Massachusetts' debt laws are weak, leaving residents vulnerable to financial disaster, write state Sen. Jamie Eldridge and Rep. Tram Nguyen.
While our global struggle against COVID-19 is shared, access to treatment is not, write Dr. Cameron Nutt, Dr. Robert A. Bonacci, Dr. Wilfredo R. Matias and Meredith L. Kernan.
The Trump administration's decision could derail the careers of students forced to leave, and harm the U.S. economy, writes Tafadzwa Muguwe.
The things that felt so important before fell away, writes E.B. Bartels. Now, we hope by June 2021, we can all just be in a room together.
Stances against racism must transcend symbolism, writes Amber Spry. The real work is bringing reform to the systems that uphold systemic racism.
Will our disease-forced seminar in videoconferencing permanently remake the homefront into the typical office for many workers? Let's hope so, writes Rich Barlow.
In the last few days, I tear up whenever I look at my sons, writes Orlando Watkins. It’s the realization of how much pain and fear my mother and her...
Many companies are publishing ads or issuing CEO messages that say: “We are in this together.” But perhaps a more important message to convey is, “I’m here for you.”
Some of the guidelines the state has provided are useful, but there's a lot left to interpretation, writes Hannah Harlow, a bookstore owner. We’ll open when I feel it’s safe...
Amy Gorel expected the city would be the same when she returns next year. Now, she writes, "I’m missing a home that doesn’t exist."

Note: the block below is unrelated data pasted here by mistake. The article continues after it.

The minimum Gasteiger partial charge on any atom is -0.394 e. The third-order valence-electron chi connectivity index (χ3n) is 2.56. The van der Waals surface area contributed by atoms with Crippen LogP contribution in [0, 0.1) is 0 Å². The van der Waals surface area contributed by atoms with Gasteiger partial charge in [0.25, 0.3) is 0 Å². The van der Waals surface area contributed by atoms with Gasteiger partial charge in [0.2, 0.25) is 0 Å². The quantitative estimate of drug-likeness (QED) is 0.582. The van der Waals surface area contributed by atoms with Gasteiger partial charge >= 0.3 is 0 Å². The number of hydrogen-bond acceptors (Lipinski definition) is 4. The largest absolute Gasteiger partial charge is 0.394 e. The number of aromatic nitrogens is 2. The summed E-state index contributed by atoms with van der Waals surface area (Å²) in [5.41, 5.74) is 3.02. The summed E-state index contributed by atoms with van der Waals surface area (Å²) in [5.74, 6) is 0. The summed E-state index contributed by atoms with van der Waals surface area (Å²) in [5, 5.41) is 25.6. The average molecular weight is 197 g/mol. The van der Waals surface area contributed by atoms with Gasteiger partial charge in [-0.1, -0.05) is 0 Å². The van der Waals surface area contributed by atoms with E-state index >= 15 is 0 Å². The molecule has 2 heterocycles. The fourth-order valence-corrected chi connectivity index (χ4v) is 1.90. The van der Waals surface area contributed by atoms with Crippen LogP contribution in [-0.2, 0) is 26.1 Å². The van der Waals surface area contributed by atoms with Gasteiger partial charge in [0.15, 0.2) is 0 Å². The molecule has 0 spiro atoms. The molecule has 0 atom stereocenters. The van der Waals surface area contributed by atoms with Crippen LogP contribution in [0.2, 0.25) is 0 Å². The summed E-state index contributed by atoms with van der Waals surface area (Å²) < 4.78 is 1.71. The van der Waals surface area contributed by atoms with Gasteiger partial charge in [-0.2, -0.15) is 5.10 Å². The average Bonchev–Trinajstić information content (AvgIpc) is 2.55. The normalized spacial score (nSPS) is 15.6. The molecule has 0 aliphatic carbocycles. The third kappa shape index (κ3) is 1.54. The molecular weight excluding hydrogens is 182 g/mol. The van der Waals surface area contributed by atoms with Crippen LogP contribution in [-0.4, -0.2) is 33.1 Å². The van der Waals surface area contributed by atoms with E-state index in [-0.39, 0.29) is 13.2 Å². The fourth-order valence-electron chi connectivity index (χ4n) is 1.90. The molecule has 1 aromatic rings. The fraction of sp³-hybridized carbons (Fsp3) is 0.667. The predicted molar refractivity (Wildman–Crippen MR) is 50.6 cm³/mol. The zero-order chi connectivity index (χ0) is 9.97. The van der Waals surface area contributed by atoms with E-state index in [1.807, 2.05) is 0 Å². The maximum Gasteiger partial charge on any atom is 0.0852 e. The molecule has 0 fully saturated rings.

Federal officials finally reached a deal on the coronavirus aid package, writes Miles Howard, but the payment won't sustain Americans through weeks, or months, of social distancing.
Boston Mayor Marty Walsh's $500 million pledge to build more affordable housing has the power to be transformative, say the authors, three attorneys from Lawyers for Civil Rights.
Being good corporate citizens may be driven as much by bottom lines as by higher angels, writes Julie Wittes Schlack.
The recent U.N. condemnation is a heartbreaking twist on how our country, which once set the gold standard for human rights, is now being investigated for violations, writes Kari Hong.
The second batch of presidential contenders largely agreed on the big stuff, writes Joanna Weiss. But that harmony didn’t stop them from yelling. A lot.
Corporate America is increasingly calling for a federal price on carbon, writes Anne Kelly of Ceres. Private sector commitments could encourage ambitious government policies.
Former lead paint manufacturers must pay $409 million to clean up lead paint in homes in California. Massachusetts should also sue, write the authors.
The propaganda device awkwardly suggests that the export of U.S. gas liberates nations like Poland and Ukraine from having to buy fuel from Russia, writes Frederick Hewett.
We should mimic Australia's simpler approach to financial regulation, writes Rich Barlow. The country hasn't had a recession in 28 years.
The meat industry, unnerved by growing competition from meat substitutes, is taking legal action, writes Rich Barlow. We've seen this corporate hysteria before.